From Mirror, wire reports
Former Penn State All-America linebacker Shane Conlan, the leader of the Nittany Lions' 1985-86 defenses, has been elected to the National Football Foundation College Football Hall of Fame. Conlan is the 18th Penn State player to receive college football's ultimate honor.
"It's a great honor to join all the former Penn State players and all the great players in the College Football Hall of Fame," Conlan said. "It's very humbling. The list of nominees was such a distinguished group."
A native of Frewsburg, N.Y, Conlan was a standout at Frewsburg Central High School before coming to Penn State, where he was instrumental in the Nittany Lions posting a 23-1 mark his last two seasons.
"Shane was one of the greatest linebackers in our long and outstanding Linebacker U. heritage and we are thrilled for him," said Dave Joyner, Penn State Director of Athletics. "His intense, physical play and leadership were exciting to watch. Most importantly, though, is how he has conducted himself on or off the field; always with humility and class. His demeanor, drive and success after football serve as another example for all our student-athletes - past, present and future. We are very proud of Shane and elated he has earned college football's most prestigious honor."
"The Penn State football family is ecstatic that Shane Conlan has been selected for induction into the College Football Hall of Fame," Nittany Lion coach James Franklin said. "Shane is one of the primary reasons why so many people know about the unrivaled tradition of Linebacker U. Shane was a fierce, tough competitor and leader and we are excited that he is being appropriately recognized for his outstanding career with his enshrinement in the Hall of Fame."
The late great Derrick Thomas grew up in Miami and played his entire 11-year NFL career in Kansas City.
In between he spent four years at the University of Alabama, dominating on defense as few players have ever done in college football history.
"Alabama meant everything to Derrick, even after he moved to Kansas City," Edith Morgan, Thomas' mother, said Thursday. "He still had his Alabama [license] plates and went back to Alabama whenever he could."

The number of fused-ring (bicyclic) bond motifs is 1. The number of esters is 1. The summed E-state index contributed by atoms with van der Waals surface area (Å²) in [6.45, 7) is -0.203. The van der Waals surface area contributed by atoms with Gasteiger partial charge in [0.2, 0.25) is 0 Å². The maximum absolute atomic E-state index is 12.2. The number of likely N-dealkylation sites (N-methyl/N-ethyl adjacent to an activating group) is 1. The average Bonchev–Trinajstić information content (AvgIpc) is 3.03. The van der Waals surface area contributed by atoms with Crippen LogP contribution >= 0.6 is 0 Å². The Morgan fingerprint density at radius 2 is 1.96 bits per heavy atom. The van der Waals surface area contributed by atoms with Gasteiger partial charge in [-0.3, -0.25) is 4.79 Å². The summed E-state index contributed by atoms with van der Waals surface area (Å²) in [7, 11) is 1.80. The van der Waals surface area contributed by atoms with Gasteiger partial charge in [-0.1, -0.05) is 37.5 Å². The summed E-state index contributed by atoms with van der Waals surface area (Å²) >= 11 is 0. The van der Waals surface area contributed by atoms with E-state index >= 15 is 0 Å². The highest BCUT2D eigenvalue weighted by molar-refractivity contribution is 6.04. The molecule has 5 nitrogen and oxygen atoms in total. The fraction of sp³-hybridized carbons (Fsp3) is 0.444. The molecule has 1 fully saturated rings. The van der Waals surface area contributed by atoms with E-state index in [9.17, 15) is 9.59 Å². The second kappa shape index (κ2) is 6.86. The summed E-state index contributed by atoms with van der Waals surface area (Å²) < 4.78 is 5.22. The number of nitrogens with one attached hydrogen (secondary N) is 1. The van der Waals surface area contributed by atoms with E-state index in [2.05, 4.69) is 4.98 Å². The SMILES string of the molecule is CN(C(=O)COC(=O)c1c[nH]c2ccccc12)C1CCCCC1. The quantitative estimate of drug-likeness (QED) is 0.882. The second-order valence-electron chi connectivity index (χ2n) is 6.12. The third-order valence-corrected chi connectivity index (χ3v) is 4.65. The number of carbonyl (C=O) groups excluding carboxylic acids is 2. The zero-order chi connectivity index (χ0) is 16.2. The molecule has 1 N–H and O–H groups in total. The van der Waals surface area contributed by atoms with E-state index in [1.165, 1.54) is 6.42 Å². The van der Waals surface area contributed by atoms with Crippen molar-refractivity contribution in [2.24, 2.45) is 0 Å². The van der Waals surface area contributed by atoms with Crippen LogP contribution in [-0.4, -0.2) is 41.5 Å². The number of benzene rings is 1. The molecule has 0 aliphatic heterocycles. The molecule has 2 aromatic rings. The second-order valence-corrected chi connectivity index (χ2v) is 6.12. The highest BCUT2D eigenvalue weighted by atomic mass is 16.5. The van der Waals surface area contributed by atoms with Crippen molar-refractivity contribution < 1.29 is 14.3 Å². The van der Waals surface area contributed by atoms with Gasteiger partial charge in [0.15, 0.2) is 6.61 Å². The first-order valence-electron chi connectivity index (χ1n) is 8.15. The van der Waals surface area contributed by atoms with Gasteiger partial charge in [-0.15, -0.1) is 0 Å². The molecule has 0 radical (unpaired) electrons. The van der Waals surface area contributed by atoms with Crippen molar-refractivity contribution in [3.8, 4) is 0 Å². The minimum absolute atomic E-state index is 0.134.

Thomas and Conlan highlight a class of 14 players that also includes LaDainian Tomlinson, Sterling Sharpe and Tony Boselli.
The new College Football Hall of Fame class announced by the National Football Foundation at a news conference in Dallas also featured a couple of Heisman Trophy finalists and two of the best offensive linemen of the early 1990s.
Tomlinson led the nation in rushing in his final two seasons at TCU (1999 and 2000) and finished fourth in the Heisman voting in 2000.
"This is a great honor," said Tomlinson, who attended the news conference. "As a kid you never set out to land in the College Football Hall of Fame. You're just playing with your buddies, having fun, playing a game that you love."
Tomlinson thanked TCU for giving him a chance.
"TCU was the first school to offer me a scholarship," he said. "I didn't have many, but they believed in me."
Georgia Tech quarterback Joe Hamilton was the Heisman runner-up to Ron Dayne in 1999.
Boselli played tackle at Southern California from 1991-94 and was the second overall draft pick by the Jacksonville Jaguars in 1995. Louisiana Tech tackle Willie Roaf was a finalist for the Outland Trophy as a senior in 1992 before going on to a long NFL career.
Sterling Sharpe held virtually every receiving record when he left South Carolina after the 1987 season.
The rest of the players who will be inducted during the National Football Foundation's awards banquet in December are: North Carolina cornerback Dre Bly; Purdue defensive tackle Dave Butz; Maine linebacker John Huard; Stanford running back Darrin Nelson; UCLA quarterback John Sciarra; McNeese State defensive back Leonard Smith; and Mississippi tight end Wesley Walls.
The two coaches who will join the Hall of Fame are Mike Bellotti, who led Oregon from 1995-2008, and Jerry Moore, who coached at North Texas, Texas Tech and Appalachian State.
Conlan, who was also in attendance, helped lead Penn State and coach Joe Paterno to the 1986 national championship.
"It's been a tough time the last few years at Penn State," he said, fighting back tears as he thanked the late Paterno. "We miss you, Coach," he said.
"He was a wonderful man. I owe him everything; he took a chance on me. He knew most of us wouldn't play in the NFL, so he taught us everything we would need to know in life. He was a father figure to all of us."